This dress-up activity is a fun way to teach articles of clothing in Tagalog. Your kids can color and design the clothes how they want and cut them out to dress up the included “doll.” It is a blank doll so your child/student can choose whoever they would like to dress up, whether it’s themselves or another person or character.
Family is very important to the Filipino culture. Learning the names of the family members is something we innately taught the kids as we addressed them as “Ate” or “Kuya,” “Lola,” “Tita,” or “Tito.” Here is a printable with Tagalog vocabulary words for immediate family members along with a fun puppet activity to practice.
Print or develop pictures of family members and glue them onto construction paper, index cards, or cardstock. On the back, glue the printed vocabulary card from the printable. Play a game to ask, “sino ‘yan?” (who’s that) or “sino ito?” (who’s this?) and have the child identify the correct name using Tagalog.
Blank vocabulary cards to practice writing the word in Tagalog
Activities for your child to draw and color an illustration of your house. Reinforce the vocabulary by talking about the parts of his/her drawing using the Tagalog words
Tagalog labels to cut out and label the applicable parts of your house. Seeing the vocabulary words regularly in clearly visible locations helps your child retain the vocabulary more.
Games to reinforce the vocabulary:
Matching Game: To play, cut out the vocabulary cards first. Then, set them in a pile in front of you. Stand in a central part of your home. Then take one vocabulary card at a time, walk, hop, or run to bring that vocabulary card to the spot that matches what is listed on the vocabulary card.
“Nasaan si?” or “Nasaan ang?”: This next game is helpful to do after the Matching Game and/or after the child has had practice learning the various parts of the house.). In Tagalog, we say, “Nasaan si …” to ask “Where is ….?” when asking where a person is. In Tagalog, we ask “Nasaan ang …?” to ask where an object is. Have your child choose a toy, such as a stuffed animal, character figure. Then hide the toy around the house. Teach your child to say, “Nasaan si … (insert character’s/toy’s name)?” Then you respond with, “Na sa ….(insert the Tagalog vocabulary word for the location).”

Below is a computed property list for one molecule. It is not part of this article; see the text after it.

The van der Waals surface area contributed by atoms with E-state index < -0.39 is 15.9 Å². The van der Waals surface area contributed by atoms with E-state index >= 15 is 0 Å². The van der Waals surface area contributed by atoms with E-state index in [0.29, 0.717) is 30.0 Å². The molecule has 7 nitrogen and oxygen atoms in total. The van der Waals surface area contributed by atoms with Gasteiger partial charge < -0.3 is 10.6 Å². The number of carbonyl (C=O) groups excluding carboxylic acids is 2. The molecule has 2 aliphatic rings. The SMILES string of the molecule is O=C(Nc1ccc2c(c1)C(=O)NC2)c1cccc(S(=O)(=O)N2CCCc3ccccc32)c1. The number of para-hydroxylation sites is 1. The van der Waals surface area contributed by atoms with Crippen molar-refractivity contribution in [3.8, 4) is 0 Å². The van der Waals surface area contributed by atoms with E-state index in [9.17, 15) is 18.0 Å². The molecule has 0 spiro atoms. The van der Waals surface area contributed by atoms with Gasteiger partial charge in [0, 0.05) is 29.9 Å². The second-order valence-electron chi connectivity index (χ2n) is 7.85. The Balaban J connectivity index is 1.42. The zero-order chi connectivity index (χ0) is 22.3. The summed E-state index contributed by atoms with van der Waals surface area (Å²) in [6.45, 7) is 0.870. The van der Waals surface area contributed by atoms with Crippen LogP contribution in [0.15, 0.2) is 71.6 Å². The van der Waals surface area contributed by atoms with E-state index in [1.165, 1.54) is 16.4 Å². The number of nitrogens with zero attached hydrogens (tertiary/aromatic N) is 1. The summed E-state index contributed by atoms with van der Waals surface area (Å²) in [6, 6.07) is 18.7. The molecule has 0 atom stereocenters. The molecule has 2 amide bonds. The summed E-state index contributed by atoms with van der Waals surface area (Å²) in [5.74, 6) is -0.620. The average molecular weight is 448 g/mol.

Example: I hid my daughter’s Elsa toy in the kitchen. My daughter asks, “Mommy, nasaan si Elsa?” I can respond with, “Na sa kusina.” (“She’s in the kitchen”). She then runs over to find Elsa in the kitchen.
The game can also be reversed and the child can hide the toy and ask the question to practice asking “Where is …” in Tagalog. Example: My son hides his firetruck on the sofa. “Nasaan ang firetruck?” The response can be, “Na sa sopa.”
Greeting people is a common and daily task. Learning first how to say common phrases such as “How are you?” and “good day” is a great way to start when learning a new language. Here is a printable mini booklet that teaches some phrases to greet others.
Teaching kids about the concept of time is empowering, as they get a stronger sense of the past, present, future, and duration of events. Learning how to read and use the calendar can be fun.
Here are a couple of tips we use:
We keep a calendar at the kids’ eye level, so they can read the months, days, and dates themselves. They can also interact with it by changing the date and adding notes for special events and appointments.
We sing songs to engage the children and help the concepts become more memorable.
We love using music to help us learn concepts. Because of that, we enjoy creating songs to learn and review lessons. Below are our original Taglish (Tagalog-English) songs. We hope you enjoy and learn along with us!